Time is of the essence when students face discipline or dismissal from a university or professional program

On Behalf of | Mar 3, 2022 | Education Law |

Although students often have some forewarning before being disciplined or dismissed, they often wait until the initial decision is finalized to seek help.  In additional to creating more anxiety, delaying can reduce the student’s chances of success.  Hiring a lawyer early on in the process can be instrumental in securing all of the rights afforded by the university’s discipline policy.  Seeking a lawyer early on can make the difference between success and failure.

In most instances, the student handbook or code of conduct identifies the university’s disciplinary process and its internal appeal process.   A lawyer can help students better understand the disciplinary processes adopted by their university and secure every advantage that might be available.

Generally speaking, students are notified of their violations and afforded some opportunity to present a defense before discipline occurs.   Depending on the nature of the violation, the process can vary from an informal meeting to a formal hearing.  Prior to presenting any defense, students should consider consulting with an attorney, who can help assess which argument(s) might be the most persuasive.  In some cases, simply rebutting the factual allegations may be the best option.  In other instances, the argument may focus on extenuating circumstances.  Seeking legal counsel as soon as a student is notified of potential discipline is important because the hearing body makes credibility determinations that are generally upheld during the appeal process.

Many universities also provide students with an internal appeal process wherein the discipline or dismissal is reviewed by progressively higher levels of authority culminating in review by the provost or president.  There are usually timeframes that govern when an appeal must be taken, so if students wait too long, they may miss an opportunity to file an appeal.  Once again, competent legal counsel can assist students with determining which arguments are the strongest on appeal.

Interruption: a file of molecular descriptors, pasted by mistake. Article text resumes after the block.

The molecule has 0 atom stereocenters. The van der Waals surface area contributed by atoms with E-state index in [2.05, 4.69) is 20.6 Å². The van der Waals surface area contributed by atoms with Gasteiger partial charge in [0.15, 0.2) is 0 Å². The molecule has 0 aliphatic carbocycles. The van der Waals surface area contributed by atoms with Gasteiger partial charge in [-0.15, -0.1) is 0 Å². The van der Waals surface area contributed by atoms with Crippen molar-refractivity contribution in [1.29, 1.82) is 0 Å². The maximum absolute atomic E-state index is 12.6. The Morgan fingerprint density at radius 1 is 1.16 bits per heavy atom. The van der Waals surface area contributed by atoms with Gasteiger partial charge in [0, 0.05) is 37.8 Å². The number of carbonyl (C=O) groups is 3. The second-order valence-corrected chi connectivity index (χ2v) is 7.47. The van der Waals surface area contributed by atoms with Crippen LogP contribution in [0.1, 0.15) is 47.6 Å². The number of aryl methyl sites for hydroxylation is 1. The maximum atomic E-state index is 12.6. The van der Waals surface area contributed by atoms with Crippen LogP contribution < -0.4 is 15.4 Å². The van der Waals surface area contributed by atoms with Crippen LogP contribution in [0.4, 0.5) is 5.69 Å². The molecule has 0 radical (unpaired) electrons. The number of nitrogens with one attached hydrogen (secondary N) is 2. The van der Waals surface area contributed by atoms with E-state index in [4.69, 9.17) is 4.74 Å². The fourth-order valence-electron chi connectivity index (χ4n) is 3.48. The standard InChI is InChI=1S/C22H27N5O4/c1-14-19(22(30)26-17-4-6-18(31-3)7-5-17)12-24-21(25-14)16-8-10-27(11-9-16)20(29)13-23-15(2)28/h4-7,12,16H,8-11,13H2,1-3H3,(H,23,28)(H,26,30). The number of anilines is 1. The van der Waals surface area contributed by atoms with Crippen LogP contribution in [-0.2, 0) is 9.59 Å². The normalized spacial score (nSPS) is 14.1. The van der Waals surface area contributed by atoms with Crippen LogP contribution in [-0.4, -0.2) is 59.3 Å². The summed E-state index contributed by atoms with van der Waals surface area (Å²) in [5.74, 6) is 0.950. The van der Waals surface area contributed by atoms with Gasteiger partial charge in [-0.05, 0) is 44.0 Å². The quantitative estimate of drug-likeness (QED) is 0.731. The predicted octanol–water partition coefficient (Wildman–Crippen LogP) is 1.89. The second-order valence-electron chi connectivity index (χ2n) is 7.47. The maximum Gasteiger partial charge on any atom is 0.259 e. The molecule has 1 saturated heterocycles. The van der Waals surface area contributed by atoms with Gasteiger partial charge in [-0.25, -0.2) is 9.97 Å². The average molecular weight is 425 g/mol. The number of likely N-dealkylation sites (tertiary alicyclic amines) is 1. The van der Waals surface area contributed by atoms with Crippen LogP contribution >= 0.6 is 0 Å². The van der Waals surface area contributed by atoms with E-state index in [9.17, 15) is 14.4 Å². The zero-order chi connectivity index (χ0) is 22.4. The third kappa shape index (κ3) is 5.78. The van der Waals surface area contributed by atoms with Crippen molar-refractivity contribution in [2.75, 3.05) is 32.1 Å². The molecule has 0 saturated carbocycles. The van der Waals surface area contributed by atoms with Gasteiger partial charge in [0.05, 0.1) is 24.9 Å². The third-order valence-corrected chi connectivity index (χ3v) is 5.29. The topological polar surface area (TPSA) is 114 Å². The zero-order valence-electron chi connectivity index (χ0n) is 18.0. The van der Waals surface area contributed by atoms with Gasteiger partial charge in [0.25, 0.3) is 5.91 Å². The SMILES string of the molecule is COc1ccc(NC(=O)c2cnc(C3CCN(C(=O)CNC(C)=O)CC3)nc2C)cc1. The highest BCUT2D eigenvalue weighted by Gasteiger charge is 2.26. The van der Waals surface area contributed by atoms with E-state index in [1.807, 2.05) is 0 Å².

Once the internal appeals process is exhausted, a student may still be able to contest the discipline or dismissal in the courts.  The type of appeal and the amount of time for an appeal depends on whether the university is public or private.  In Pennsylvania, students only have 30 days to appeal the final dismissal decision from a public university.   There might be a longer appeal period for private university.  But, in either case, the record that is made in the internal disciplinary process might limit what students can argue in court, which is another reason for seeking legal advice early on in the proceedings.  Appeals to courts can take long periods of time and be curtailed by other legal principles, so it is important that students make their best case in fighting discipline or dismissal internally with the university.

At Olds George Law, we strive to advise students as to what rights they have, and what steps they should take to exercise those rights and reach the best possible outcome.

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